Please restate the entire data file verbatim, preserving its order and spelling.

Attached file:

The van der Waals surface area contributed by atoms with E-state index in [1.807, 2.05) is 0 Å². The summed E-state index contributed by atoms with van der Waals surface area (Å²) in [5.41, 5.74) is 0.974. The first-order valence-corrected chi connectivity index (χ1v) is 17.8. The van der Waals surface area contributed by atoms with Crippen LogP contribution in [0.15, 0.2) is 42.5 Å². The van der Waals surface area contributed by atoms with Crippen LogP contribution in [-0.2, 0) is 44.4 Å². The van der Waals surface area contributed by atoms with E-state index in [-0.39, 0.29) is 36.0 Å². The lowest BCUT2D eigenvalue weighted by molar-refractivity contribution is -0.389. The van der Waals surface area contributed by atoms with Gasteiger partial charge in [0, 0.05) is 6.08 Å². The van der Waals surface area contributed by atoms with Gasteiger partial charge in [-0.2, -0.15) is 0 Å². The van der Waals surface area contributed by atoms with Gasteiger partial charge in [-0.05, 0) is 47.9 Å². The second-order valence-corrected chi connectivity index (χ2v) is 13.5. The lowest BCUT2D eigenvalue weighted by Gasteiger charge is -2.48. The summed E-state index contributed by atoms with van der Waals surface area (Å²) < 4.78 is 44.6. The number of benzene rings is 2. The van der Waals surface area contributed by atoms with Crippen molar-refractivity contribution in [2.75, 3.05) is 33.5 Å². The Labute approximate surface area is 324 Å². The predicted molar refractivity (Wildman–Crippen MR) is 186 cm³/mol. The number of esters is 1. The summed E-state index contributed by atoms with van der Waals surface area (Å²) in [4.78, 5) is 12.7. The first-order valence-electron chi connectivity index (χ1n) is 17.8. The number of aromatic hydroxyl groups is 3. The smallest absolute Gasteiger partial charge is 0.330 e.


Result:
The van der Waals surface area contributed by atoms with E-state index in [1.807, 2.05) is 0 Å². The summed E-state index contributed by atoms with van der Waals surface area (Å²) in [5.41, 5.74) is 0.974. The first-order valence-corrected chi connectivity index (χ1v) is 17.8. The van der Waals surface area contributed by atoms with Crippen LogP contribution in [0.15, 0.2) is 42.5 Å². The van der Waals surface area contributed by atoms with Crippen LogP contribution in [-0.2, 0) is 44.4 Å². The van der Waals surface area contributed by atoms with E-state index in [-0.39, 0.29) is 36.0 Å². The lowest BCUT2D eigenvalue weighted by molar-refractivity contribution is -0.389. The van der Waals surface area contributed by atoms with Gasteiger partial charge in [0, 0.05) is 6.08 Å². The van der Waals surface area contributed by atoms with Gasteiger partial charge in [-0.2, -0.15) is 0 Å². The van der Waals surface area contributed by atoms with Gasteiger partial charge in [-0.05, 0) is 47.9 Å². The second-order valence-corrected chi connectivity index (χ2v) is 13.5. The lowest BCUT2D eigenvalue weighted by Gasteiger charge is -2.48. The summed E-state index contributed by atoms with van der Waals surface area (Å²) < 4.78 is 44.6. The number of benzene rings is 2. The van der Waals surface area contributed by atoms with Crippen molar-refractivity contribution in [2.75, 3.05) is 33.5 Å². The Labute approximate surface area is 324 Å². The predicted molar refractivity (Wildman–Crippen MR) is 186 cm³/mol. The number of esters is 1. The summed E-state index contributed by atoms with van der Waals surface area (Å²) in [4.78, 5) is 12.7. The first-order valence-electron chi connectivity index (χ1n) is 17.8. The number of aromatic hydroxyl groups is 3. The smallest absolute Gasteiger partial charge is 0.330 e.